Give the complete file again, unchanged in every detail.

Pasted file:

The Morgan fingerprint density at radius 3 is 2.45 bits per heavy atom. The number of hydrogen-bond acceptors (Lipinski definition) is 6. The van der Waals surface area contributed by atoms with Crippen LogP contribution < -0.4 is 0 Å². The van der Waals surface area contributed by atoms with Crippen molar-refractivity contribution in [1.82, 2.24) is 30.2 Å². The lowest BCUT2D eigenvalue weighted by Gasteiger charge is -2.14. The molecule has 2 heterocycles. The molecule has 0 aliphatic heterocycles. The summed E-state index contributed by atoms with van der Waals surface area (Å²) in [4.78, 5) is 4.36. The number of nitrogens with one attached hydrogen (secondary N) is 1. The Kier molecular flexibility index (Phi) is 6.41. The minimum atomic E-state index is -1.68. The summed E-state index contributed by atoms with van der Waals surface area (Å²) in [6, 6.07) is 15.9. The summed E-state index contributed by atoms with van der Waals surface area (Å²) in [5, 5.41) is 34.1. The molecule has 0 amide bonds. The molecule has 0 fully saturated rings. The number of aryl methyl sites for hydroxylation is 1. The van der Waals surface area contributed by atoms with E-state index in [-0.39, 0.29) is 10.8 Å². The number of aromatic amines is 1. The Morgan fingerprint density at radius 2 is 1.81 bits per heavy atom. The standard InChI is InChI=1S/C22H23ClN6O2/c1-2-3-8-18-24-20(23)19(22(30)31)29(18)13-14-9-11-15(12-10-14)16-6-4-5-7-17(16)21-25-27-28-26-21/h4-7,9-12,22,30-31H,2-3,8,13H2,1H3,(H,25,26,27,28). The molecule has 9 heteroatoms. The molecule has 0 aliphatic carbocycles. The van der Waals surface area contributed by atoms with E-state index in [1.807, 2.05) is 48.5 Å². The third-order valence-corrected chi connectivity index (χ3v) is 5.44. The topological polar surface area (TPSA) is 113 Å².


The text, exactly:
The Morgan fingerprint density at radius 3 is 2.45 bits per heavy atom. The number of hydrogen-bond acceptors (Lipinski definition) is 6. The van der Waals surface area contributed by atoms with Crippen LogP contribution < -0.4 is 0 Å². The van der Waals surface area contributed by atoms with Crippen molar-refractivity contribution in [1.82, 2.24) is 30.2 Å². The lowest BCUT2D eigenvalue weighted by Gasteiger charge is -2.14. The molecule has 2 heterocycles. The molecule has 0 aliphatic heterocycles. The summed E-state index contributed by atoms with van der Waals surface area (Å²) in [4.78, 5) is 4.36. The number of nitrogens with one attached hydrogen (secondary N) is 1. The Kier molecular flexibility index (Phi) is 6.41. The minimum atomic E-state index is -1.68. The summed E-state index contributed by atoms with van der Waals surface area (Å²) in [6, 6.07) is 15.9. The summed E-state index contributed by atoms with van der Waals surface area (Å²) in [5, 5.41) is 34.1. The molecule has 0 amide bonds. The molecule has 0 fully saturated rings. The number of aryl methyl sites for hydroxylation is 1. The van der Waals surface area contributed by atoms with E-state index in [-0.39, 0.29) is 10.8 Å². The number of aromatic amines is 1. The Morgan fingerprint density at radius 2 is 1.81 bits per heavy atom. The standard InChI is InChI=1S/C22H23ClN6O2/c1-2-3-8-18-24-20(23)19(22(30)31)29(18)13-14-9-11-15(12-10-14)16-6-4-5-7-17(16)21-25-27-28-26-21/h4-7,9-12,22,30-31H,2-3,8,13H2,1H3,(H,25,26,27,28). The molecule has 9 heteroatoms. The molecule has 0 aliphatic carbocycles. The van der Waals surface area contributed by atoms with E-state index in [1.807, 2.05) is 48.5 Å². The third-order valence-corrected chi connectivity index (χ3v) is 5.44. The topological polar surface area (TPSA) is 113 Å².